• Software Engineer
  • Application Analyst
  • Software Tester
  • Systems Analyst
  • Multimedia Programmer

Software engineers are in-demand across organizations in every industry. Secure your future with a degree and additional certifications.

Information Technology Management – M.S.

A degree for experienced IT professionals ready to lead:...

A degree for experienced IT professionals ready...

A degree for experienced IT professionals ready to lead:

  • Time: 89% of graduates finish within 24 months.
  • Tuition and fees: $3,940 per 6-month term.

Included in your program—at no extra cost—is the opportunity to earn the valuable PMI Certified Associate in Project Management (CAPM) certification.

Maximize the opportunities that your IT career path has afforded you—earn your master's and keep moving up. 

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What Skills Does a Software Designer Need?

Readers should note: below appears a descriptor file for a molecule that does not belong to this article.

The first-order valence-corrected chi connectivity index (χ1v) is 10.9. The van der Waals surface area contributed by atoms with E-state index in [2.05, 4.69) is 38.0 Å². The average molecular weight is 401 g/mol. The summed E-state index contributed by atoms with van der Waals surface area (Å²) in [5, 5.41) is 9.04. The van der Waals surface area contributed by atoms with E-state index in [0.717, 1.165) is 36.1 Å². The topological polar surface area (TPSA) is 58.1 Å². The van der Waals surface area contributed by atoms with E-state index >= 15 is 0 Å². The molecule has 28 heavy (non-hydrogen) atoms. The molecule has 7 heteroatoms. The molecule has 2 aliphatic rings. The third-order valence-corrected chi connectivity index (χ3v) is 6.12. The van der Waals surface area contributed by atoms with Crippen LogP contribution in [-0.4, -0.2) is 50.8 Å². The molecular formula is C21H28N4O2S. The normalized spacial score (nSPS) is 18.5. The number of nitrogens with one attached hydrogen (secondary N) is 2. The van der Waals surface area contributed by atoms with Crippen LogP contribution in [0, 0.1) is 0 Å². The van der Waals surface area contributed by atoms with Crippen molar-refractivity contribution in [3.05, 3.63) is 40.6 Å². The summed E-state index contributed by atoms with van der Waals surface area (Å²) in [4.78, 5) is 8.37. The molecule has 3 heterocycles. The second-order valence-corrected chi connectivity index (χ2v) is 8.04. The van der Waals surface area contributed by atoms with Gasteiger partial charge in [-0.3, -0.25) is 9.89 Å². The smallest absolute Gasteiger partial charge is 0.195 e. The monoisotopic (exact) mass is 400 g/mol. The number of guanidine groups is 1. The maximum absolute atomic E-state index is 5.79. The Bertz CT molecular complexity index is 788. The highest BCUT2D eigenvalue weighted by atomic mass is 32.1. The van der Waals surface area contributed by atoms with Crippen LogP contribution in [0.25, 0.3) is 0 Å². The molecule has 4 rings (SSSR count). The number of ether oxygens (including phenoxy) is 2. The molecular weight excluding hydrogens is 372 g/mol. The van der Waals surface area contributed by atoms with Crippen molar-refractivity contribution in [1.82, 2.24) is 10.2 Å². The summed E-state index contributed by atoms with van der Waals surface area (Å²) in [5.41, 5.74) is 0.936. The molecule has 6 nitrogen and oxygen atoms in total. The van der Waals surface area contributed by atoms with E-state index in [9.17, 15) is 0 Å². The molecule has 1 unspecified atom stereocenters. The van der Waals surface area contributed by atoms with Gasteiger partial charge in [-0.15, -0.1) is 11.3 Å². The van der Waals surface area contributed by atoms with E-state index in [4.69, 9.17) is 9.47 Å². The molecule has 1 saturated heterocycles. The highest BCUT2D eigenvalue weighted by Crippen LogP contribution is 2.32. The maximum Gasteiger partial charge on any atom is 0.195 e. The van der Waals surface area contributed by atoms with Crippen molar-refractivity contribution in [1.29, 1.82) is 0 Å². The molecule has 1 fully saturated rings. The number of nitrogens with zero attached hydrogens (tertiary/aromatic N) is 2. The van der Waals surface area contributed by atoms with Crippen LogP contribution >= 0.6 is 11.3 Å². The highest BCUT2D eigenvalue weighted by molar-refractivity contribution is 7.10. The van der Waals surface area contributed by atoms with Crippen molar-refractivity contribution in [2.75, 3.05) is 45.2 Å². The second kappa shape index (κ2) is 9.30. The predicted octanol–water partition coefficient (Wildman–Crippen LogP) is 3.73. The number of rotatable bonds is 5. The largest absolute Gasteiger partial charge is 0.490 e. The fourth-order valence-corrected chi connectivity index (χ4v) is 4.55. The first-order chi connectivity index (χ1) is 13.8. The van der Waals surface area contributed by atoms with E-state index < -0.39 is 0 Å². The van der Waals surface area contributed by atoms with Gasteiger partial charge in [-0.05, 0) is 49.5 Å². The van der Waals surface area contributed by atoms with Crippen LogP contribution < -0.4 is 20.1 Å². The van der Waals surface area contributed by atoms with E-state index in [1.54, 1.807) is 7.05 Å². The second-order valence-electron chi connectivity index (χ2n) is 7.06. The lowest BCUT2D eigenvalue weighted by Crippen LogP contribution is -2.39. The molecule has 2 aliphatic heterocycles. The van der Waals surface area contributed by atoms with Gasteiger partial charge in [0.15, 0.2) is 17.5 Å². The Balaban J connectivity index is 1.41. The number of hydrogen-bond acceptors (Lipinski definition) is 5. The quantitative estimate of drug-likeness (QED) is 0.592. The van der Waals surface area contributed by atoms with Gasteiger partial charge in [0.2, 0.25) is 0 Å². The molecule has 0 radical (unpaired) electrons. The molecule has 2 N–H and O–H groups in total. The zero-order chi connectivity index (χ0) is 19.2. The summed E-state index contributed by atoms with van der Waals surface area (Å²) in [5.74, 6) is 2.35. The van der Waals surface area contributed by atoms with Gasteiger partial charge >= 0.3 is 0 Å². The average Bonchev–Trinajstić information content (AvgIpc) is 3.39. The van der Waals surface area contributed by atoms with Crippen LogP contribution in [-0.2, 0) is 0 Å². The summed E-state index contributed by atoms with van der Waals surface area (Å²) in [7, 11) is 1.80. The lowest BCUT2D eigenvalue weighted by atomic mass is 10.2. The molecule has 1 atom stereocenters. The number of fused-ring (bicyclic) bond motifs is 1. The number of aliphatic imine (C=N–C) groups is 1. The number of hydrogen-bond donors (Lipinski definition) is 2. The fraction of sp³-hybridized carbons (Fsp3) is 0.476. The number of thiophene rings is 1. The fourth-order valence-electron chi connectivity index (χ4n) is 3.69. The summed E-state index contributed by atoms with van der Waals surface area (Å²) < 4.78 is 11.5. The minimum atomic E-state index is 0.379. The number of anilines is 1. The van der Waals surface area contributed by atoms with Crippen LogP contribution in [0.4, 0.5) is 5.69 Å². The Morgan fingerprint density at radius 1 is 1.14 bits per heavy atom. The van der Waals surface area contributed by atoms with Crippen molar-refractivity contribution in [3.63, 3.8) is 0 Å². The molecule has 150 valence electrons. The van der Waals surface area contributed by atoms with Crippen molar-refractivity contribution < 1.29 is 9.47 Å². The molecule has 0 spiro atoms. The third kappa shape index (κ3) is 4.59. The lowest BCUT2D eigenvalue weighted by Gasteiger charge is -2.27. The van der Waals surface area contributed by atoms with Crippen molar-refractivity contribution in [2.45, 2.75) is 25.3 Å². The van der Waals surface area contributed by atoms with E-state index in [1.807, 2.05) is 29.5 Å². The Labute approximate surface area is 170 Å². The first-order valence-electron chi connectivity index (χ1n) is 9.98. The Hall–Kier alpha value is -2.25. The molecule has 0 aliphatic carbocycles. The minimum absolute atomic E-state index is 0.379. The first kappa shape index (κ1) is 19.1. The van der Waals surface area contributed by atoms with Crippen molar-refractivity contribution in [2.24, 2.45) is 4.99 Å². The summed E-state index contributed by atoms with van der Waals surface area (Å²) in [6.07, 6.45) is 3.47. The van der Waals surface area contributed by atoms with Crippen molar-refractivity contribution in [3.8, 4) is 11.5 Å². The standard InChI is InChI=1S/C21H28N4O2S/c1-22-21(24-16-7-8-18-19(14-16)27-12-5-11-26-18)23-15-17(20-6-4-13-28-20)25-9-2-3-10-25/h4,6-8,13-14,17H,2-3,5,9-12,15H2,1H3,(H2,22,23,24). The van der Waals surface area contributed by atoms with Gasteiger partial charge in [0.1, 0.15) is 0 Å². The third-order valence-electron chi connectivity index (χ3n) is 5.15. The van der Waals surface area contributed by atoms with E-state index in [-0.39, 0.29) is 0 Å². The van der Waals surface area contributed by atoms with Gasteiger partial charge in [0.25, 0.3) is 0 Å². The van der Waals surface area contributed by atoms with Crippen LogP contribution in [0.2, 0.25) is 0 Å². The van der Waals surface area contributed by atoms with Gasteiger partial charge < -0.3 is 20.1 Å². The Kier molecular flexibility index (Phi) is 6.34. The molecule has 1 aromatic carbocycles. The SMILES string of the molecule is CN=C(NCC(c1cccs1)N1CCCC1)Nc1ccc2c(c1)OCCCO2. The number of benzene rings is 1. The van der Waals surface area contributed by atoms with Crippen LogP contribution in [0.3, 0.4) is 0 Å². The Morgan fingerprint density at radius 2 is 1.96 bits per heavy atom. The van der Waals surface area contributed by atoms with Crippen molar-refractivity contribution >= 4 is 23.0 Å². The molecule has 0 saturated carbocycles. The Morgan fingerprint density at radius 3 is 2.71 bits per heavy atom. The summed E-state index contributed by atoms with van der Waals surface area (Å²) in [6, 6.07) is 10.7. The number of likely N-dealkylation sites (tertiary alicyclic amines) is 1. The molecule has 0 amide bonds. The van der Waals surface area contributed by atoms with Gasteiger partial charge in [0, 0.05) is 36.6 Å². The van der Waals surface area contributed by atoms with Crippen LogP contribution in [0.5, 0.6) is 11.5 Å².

A software designer needs a wide variety of technical and non-technical skills to be successful. Some of the necessary skills include: 

  • Analytical skills 
  • Organizational skills
  • Communication skills
  • Time management skills
  • Knowledge of and hands-on experience with web platform development
  • Knowledge of and hands-on experience with program testing
  • Knowledge of and hands-on experience with database management
  • Knowledge of and hands-on experience with operating system software
  • Knowledge of and hands-on experience with text editing software (e.g., Atom, TextMate, Notepad++, etc.) 
  • Understanding of IT architecture, data stores, and cloud-based systems